About Me & LowCarb Lover

In 2009 I started having very bad migraines. I didn’t want to surrender to my mum saying, „That’s inherited, nothing you can do about it“. My mother had migraines since I can remember. It scared me watching her. The migraine not only burdened her but the whole family.

When I had my first migraine, I tried to ignore it. I truly didn’t want to follow in her footsteps. I did not want to become the “hard to deal with victim of pain”. I kept my migraine secret, played it down “just some bad headache”, feeling embarrassed, betrayed and under control of an unpredictable pain.

Why me? The idea to have migraines for the rest of my life terrified me.

I ended up spending my time and money searching for a cause and a cure: Acupuncture, shiatsu-massage, chinese herbal medicine, osteopathy and homeopathic treatments. I tried yoga, meditation, sports, sauna, drinking iced water, I stopped drinking alcohol, no more hard cheese, no more chocolate. I tried to cure my migraines with therapy; I rolled my neck on tennis balls, pressed acupressure points and increased my intake of various vitamins incl. D & B and took 600 grams of magnesium a day. I felt I tried almost anything I could get my hands on.

My migraine attacks remained and steadily forced me to take increasing amounts of conventional painkillers such as aspirin and ibuprofen, while calling the emergency doctor now and then to break my nausea and pain cycle.

I finally ended with triptanes, mainly Formigran™/Imitrex (Naratriptan) and Maxalt™ (Rizatriptan). Both medicines narrow the blood vessels around the brain. (Their action is attributed to their agonist effects on serotonin (5-HT1B) and (5-HT1D) receptors in cranial blood vessels (causing their constriction).)

My mother provided me with Maxalt™ since I still didn’t want to admit to my general doctor that I became another hopeless migraine patient. At that time the frequency of the attacks reached a steady cycle: Every one to two weeks I had an attack lasting about 72 hours each. I knew it would only get worse.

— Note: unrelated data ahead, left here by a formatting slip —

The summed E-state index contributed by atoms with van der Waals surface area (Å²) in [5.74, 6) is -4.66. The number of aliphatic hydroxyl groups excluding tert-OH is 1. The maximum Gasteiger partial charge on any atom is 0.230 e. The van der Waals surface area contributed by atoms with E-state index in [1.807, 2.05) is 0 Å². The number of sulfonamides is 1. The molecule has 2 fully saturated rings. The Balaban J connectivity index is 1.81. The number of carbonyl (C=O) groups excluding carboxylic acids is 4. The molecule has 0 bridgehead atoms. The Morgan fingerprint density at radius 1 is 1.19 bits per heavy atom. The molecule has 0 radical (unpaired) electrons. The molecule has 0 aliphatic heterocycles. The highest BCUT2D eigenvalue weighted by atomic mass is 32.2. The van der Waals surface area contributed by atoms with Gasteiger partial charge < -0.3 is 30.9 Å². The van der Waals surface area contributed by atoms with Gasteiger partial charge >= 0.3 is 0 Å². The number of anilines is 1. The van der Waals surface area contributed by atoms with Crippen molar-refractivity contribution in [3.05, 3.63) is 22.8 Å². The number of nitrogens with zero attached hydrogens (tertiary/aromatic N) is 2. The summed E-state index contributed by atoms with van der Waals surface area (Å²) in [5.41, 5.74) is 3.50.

After the attack, when I had reemerged from the black hole, I found myself in front of the computer searching the internet up and down for alternative solutions. One night I discovered the website of Peter Merch. He describes migraines as an energy crisis of the brain. THIS was the missing link! His “food and blood sugar” related theory made so much sense that I immediately changed my eating habits from high carb (including muesli, cornflakes, banana, rice, pasta, bread and pizza) to a no/low-carb and high fat food selection.

Basically I kept eating what I always liked but I STOPPED eating and drinking anything that contained sugar and other carbohydrates. Within a week my body switched into the so-called ketosis. Over the following weeks the migraines were not as bad and the periods without migraines stretched from once a month to twice a year.

It is wishful thinking to claim that I never ever had a single migraine again. (I’m still searching what else may help to protect me from migraines for good.) But coming from let’s say 12 to 16 migraine attacks a year down to 2 to 3 attacks a year made a huge difference to me!

In retrospect I cannot express how thankful I am for Peter Mersch findings. He himself used to suffer from migraines and shares his experience and growing expertise in his book called: “Migräne-Heilung ist möglich” and on the website: http://www.migraeneinformation.de. Unfortunately it’s all written in German.

His website was the initial starting point for emerging myself into the world of low carb-high-fat, ketogenic and paleo diets. I read endless amounts of scientific studies scanned through websites and findings of many great advocates for those diets. I realized how little I knew about the energy my body needs.

I am not a scientist, a doctor or nutrition expert. I became a passionate LowCarb Lover and first of all I want share my personal experiences, my lowcarb food strategies and some recipes.

I am also here to help ringing the alarm bell, trying to make a little difference in the way we all think, see and too often quietly accept the food selection that is provided to us.

May it inspire you or invite you to share other views and experiences.

Sybille

Berlin, 2015

All texts are written by a non-native speaker. ;)